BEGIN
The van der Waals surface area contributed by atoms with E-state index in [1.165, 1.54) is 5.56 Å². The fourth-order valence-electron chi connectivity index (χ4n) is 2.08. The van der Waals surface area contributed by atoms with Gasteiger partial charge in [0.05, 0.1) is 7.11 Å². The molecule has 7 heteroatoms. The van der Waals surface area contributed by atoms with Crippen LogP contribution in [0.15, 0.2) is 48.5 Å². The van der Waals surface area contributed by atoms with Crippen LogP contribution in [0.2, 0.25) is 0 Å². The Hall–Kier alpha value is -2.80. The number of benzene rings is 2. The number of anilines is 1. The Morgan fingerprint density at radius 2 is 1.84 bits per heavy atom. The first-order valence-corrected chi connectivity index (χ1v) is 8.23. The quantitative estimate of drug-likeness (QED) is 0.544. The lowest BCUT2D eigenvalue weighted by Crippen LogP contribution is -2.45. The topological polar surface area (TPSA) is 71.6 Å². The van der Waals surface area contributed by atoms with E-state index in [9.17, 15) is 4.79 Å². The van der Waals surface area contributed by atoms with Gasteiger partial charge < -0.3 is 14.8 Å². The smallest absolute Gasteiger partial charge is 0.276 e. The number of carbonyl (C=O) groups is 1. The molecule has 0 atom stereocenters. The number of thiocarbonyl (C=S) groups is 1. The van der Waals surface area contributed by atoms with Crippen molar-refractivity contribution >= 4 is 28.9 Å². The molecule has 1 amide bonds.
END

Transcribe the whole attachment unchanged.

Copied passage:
The van der Waals surface area contributed by atoms with E-state index in [1.165, 1.54) is 5.56 Å². The fourth-order valence-electron chi connectivity index (χ4n) is 2.08. The van der Waals surface area contributed by atoms with Gasteiger partial charge in [0.05, 0.1) is 7.11 Å². The molecule has 7 heteroatoms. The van der Waals surface area contributed by atoms with Crippen LogP contribution in [0.15, 0.2) is 48.5 Å². The van der Waals surface area contributed by atoms with Crippen LogP contribution in [0.2, 0.25) is 0 Å². The Hall–Kier alpha value is -2.80. The number of benzene rings is 2. The number of anilines is 1. The Morgan fingerprint density at radius 2 is 1.84 bits per heavy atom. The first-order valence-corrected chi connectivity index (χ1v) is 8.23. The quantitative estimate of drug-likeness (QED) is 0.544. The lowest BCUT2D eigenvalue weighted by Crippen LogP contribution is -2.45. The topological polar surface area (TPSA) is 71.6 Å². The van der Waals surface area contributed by atoms with E-state index in [9.17, 15) is 4.79 Å². The van der Waals surface area contributed by atoms with Gasteiger partial charge < -0.3 is 14.8 Å². The smallest absolute Gasteiger partial charge is 0.276 e. The number of carbonyl (C=O) groups is 1. The molecule has 0 atom stereocenters. The number of thiocarbonyl (C=S) groups is 1. The van der Waals surface area contributed by atoms with Crippen molar-refractivity contribution >= 4 is 28.9 Å². The molecule has 1 amide bonds.